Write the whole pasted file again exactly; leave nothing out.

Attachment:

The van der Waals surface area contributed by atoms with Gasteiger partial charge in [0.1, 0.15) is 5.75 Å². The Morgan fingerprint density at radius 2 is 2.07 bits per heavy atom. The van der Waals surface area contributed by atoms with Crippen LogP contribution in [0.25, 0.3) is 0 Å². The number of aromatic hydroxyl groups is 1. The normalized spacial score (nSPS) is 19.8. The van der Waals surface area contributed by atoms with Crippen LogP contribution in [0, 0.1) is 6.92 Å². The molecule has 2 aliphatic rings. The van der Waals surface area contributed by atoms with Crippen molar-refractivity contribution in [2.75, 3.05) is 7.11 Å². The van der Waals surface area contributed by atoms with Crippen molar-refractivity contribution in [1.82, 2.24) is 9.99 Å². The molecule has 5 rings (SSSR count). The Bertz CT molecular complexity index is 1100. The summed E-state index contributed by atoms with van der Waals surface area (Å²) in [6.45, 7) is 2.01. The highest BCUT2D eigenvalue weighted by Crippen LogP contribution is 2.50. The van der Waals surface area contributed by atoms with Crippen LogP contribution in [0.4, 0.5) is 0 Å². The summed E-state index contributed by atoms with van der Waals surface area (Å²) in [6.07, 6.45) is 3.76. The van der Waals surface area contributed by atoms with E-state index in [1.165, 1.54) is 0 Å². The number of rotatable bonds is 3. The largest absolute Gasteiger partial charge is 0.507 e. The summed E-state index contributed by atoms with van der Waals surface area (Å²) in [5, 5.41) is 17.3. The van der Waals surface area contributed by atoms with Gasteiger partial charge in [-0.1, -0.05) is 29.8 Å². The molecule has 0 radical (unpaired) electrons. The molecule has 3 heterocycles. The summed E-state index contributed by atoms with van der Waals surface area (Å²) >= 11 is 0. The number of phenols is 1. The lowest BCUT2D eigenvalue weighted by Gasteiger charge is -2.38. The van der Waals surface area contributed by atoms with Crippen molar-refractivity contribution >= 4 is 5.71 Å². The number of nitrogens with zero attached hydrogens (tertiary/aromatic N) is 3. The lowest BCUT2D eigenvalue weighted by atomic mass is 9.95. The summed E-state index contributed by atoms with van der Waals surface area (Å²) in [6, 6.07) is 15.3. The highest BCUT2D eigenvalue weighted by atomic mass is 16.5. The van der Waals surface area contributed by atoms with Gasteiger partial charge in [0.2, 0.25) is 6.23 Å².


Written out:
The van der Waals surface area contributed by atoms with Gasteiger partial charge in [0.1, 0.15) is 5.75 Å². The Morgan fingerprint density at radius 2 is 2.07 bits per heavy atom. The van der Waals surface area contributed by atoms with Crippen LogP contribution in [0.25, 0.3) is 0 Å². The number of aromatic hydroxyl groups is 1. The normalized spacial score (nSPS) is 19.8. The van der Waals surface area contributed by atoms with Crippen LogP contribution in [0, 0.1) is 6.92 Å². The molecule has 2 aliphatic rings. The van der Waals surface area contributed by atoms with Crippen molar-refractivity contribution in [2.75, 3.05) is 7.11 Å². The van der Waals surface area contributed by atoms with Crippen molar-refractivity contribution in [1.82, 2.24) is 9.99 Å². The molecule has 5 rings (SSSR count). The Bertz CT molecular complexity index is 1100. The summed E-state index contributed by atoms with van der Waals surface area (Å²) in [6.45, 7) is 2.01. The highest BCUT2D eigenvalue weighted by Crippen LogP contribution is 2.50. The van der Waals surface area contributed by atoms with Crippen LogP contribution in [0.4, 0.5) is 0 Å². The summed E-state index contributed by atoms with van der Waals surface area (Å²) in [6.07, 6.45) is 3.76. The van der Waals surface area contributed by atoms with E-state index in [1.165, 1.54) is 0 Å². The number of rotatable bonds is 3. The largest absolute Gasteiger partial charge is 0.507 e. The summed E-state index contributed by atoms with van der Waals surface area (Å²) in [5, 5.41) is 17.3. The van der Waals surface area contributed by atoms with Gasteiger partial charge in [-0.1, -0.05) is 29.8 Å². The molecule has 0 radical (unpaired) electrons. The molecule has 3 heterocycles. The summed E-state index contributed by atoms with van der Waals surface area (Å²) >= 11 is 0. The number of phenols is 1. The lowest BCUT2D eigenvalue weighted by Gasteiger charge is -2.38. The van der Waals surface area contributed by atoms with Crippen molar-refractivity contribution >= 4 is 5.71 Å². The number of nitrogens with zero attached hydrogens (tertiary/aromatic N) is 3. The lowest BCUT2D eigenvalue weighted by atomic mass is 9.95. The summed E-state index contributed by atoms with van der Waals surface area (Å²) in [6, 6.07) is 15.3. The highest BCUT2D eigenvalue weighted by atomic mass is 16.5. The van der Waals surface area contributed by atoms with Gasteiger partial charge in [0.2, 0.25) is 6.23 Å².